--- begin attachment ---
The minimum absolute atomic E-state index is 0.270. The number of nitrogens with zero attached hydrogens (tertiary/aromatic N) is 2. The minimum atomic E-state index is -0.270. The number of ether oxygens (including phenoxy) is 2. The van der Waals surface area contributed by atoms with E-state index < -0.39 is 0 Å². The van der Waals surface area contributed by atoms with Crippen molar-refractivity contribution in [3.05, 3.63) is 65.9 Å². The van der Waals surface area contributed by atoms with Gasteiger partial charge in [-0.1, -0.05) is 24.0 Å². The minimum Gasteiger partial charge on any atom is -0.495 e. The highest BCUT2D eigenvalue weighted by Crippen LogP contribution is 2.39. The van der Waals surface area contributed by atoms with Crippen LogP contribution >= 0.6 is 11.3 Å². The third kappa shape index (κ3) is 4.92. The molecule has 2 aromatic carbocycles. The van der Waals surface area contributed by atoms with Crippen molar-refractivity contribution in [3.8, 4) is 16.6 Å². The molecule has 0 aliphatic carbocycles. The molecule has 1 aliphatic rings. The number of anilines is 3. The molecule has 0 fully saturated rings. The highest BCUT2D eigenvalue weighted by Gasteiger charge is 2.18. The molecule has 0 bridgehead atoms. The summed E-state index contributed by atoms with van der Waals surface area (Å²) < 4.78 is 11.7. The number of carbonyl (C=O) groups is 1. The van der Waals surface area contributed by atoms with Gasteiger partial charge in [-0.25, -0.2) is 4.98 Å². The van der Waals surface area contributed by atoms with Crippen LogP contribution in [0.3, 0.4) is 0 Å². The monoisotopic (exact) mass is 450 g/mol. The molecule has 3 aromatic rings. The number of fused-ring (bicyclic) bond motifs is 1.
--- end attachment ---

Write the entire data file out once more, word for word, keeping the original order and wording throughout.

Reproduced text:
The minimum absolute atomic E-state index is 0.270. The number of nitrogens with zero attached hydrogens (tertiary/aromatic N) is 2. The minimum atomic E-state index is -0.270. The number of ether oxygens (including phenoxy) is 2. The van der Waals surface area contributed by atoms with E-state index < -0.39 is 0 Å². The van der Waals surface area contributed by atoms with Crippen molar-refractivity contribution in [3.05, 3.63) is 65.9 Å². The van der Waals surface area contributed by atoms with Gasteiger partial charge in [-0.1, -0.05) is 24.0 Å². The minimum Gasteiger partial charge on any atom is -0.495 e. The highest BCUT2D eigenvalue weighted by Crippen LogP contribution is 2.39. The van der Waals surface area contributed by atoms with Crippen LogP contribution >= 0.6 is 11.3 Å². The third kappa shape index (κ3) is 4.92. The molecule has 2 aromatic carbocycles. The van der Waals surface area contributed by atoms with Crippen molar-refractivity contribution in [3.8, 4) is 16.6 Å². The molecule has 0 aliphatic carbocycles. The molecule has 1 aliphatic rings. The number of anilines is 3. The molecule has 0 fully saturated rings. The highest BCUT2D eigenvalue weighted by Gasteiger charge is 2.18. The molecule has 0 bridgehead atoms. The summed E-state index contributed by atoms with van der Waals surface area (Å²) < 4.78 is 11.7. The number of carbonyl (C=O) groups is 1. The van der Waals surface area contributed by atoms with Gasteiger partial charge in [-0.25, -0.2) is 4.98 Å². The van der Waals surface area contributed by atoms with Crippen LogP contribution in [0.3, 0.4) is 0 Å². The monoisotopic (exact) mass is 450 g/mol. The molecule has 3 aromatic rings. The number of fused-ring (bicyclic) bond motifs is 1.